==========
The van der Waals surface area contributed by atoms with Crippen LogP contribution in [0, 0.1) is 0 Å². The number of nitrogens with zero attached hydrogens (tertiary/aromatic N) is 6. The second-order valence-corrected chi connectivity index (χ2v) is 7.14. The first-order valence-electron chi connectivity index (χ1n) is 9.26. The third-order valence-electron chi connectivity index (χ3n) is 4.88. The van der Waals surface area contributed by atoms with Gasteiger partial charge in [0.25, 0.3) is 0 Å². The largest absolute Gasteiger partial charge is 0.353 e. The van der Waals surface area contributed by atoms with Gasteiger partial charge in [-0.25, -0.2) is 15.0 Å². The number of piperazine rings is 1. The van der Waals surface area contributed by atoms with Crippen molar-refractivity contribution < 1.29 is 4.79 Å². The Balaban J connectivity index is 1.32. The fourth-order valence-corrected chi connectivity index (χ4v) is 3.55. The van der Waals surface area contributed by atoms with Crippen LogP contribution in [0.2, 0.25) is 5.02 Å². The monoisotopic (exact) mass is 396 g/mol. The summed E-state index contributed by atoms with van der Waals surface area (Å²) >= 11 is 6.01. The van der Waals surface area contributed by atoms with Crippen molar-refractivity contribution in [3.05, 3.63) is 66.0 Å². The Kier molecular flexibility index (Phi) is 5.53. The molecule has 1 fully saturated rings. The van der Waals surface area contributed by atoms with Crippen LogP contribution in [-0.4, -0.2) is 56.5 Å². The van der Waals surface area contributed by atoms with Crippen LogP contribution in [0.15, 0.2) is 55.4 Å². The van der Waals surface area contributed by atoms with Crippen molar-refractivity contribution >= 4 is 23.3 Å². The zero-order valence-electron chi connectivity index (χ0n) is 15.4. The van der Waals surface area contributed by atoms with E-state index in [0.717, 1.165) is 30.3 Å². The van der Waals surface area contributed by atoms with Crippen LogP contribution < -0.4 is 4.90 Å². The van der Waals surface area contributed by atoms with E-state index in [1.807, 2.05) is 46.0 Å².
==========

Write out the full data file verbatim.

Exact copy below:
The van der Waals surface area contributed by atoms with Crippen LogP contribution in [0, 0.1) is 0 Å². The number of nitrogens with zero attached hydrogens (tertiary/aromatic N) is 6. The second-order valence-corrected chi connectivity index (χ2v) is 7.14. The first-order valence-electron chi connectivity index (χ1n) is 9.26. The third-order valence-electron chi connectivity index (χ3n) is 4.88. The van der Waals surface area contributed by atoms with Gasteiger partial charge in [0.25, 0.3) is 0 Å². The largest absolute Gasteiger partial charge is 0.353 e. The van der Waals surface area contributed by atoms with Gasteiger partial charge in [-0.25, -0.2) is 15.0 Å². The number of piperazine rings is 1. The van der Waals surface area contributed by atoms with Crippen molar-refractivity contribution < 1.29 is 4.79 Å². The Balaban J connectivity index is 1.32. The fourth-order valence-corrected chi connectivity index (χ4v) is 3.55. The van der Waals surface area contributed by atoms with Crippen LogP contribution in [0.2, 0.25) is 5.02 Å². The monoisotopic (exact) mass is 396 g/mol. The summed E-state index contributed by atoms with van der Waals surface area (Å²) >= 11 is 6.01. The van der Waals surface area contributed by atoms with Crippen molar-refractivity contribution in [3.05, 3.63) is 66.0 Å². The Kier molecular flexibility index (Phi) is 5.53. The molecule has 1 fully saturated rings. The van der Waals surface area contributed by atoms with Crippen LogP contribution in [-0.4, -0.2) is 56.5 Å². The van der Waals surface area contributed by atoms with Crippen LogP contribution in [0.15, 0.2) is 55.4 Å². The van der Waals surface area contributed by atoms with Crippen molar-refractivity contribution >= 4 is 23.3 Å². The zero-order valence-electron chi connectivity index (χ0n) is 15.4. The van der Waals surface area contributed by atoms with E-state index in [0.717, 1.165) is 30.3 Å². The van der Waals surface area contributed by atoms with Crippen LogP contribution < -0.4 is 4.90 Å². The van der Waals surface area contributed by atoms with E-state index in [1.807, 2.05) is 46.0 Å².